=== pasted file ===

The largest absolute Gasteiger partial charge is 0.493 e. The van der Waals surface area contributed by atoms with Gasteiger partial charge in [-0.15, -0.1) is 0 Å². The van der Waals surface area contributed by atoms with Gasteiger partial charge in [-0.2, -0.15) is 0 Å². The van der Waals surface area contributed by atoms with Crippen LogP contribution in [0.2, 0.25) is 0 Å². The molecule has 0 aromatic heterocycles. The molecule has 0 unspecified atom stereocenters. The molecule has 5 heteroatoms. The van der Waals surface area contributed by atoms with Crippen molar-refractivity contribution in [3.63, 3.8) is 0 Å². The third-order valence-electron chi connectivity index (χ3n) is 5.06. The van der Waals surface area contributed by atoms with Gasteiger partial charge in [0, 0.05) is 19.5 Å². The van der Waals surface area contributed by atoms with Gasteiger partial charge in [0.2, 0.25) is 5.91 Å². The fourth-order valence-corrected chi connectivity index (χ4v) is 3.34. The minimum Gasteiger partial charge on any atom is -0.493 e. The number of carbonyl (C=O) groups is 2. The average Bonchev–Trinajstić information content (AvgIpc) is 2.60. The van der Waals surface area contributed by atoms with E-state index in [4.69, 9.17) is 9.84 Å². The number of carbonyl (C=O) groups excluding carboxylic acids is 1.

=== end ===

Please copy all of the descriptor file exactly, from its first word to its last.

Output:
The largest absolute Gasteiger partial charge is 0.493 e. The van der Waals surface area contributed by atoms with Gasteiger partial charge in [-0.15, -0.1) is 0 Å². The van der Waals surface area contributed by atoms with Gasteiger partial charge in [-0.2, -0.15) is 0 Å². The van der Waals surface area contributed by atoms with Crippen LogP contribution in [0.2, 0.25) is 0 Å². The molecule has 0 aromatic heterocycles. The molecule has 0 unspecified atom stereocenters. The molecule has 5 heteroatoms. The van der Waals surface area contributed by atoms with Crippen molar-refractivity contribution in [3.63, 3.8) is 0 Å². The third-order valence-electron chi connectivity index (χ3n) is 5.06. The van der Waals surface area contributed by atoms with Gasteiger partial charge in [0, 0.05) is 19.5 Å². The van der Waals surface area contributed by atoms with Gasteiger partial charge in [0.2, 0.25) is 5.91 Å². The fourth-order valence-corrected chi connectivity index (χ4v) is 3.34. The minimum Gasteiger partial charge on any atom is -0.493 e. The number of carbonyl (C=O) groups is 2. The average Bonchev–Trinajstić information content (AvgIpc) is 2.60. The van der Waals surface area contributed by atoms with E-state index in [4.69, 9.17) is 9.84 Å². The number of carbonyl (C=O) groups excluding carboxylic acids is 1.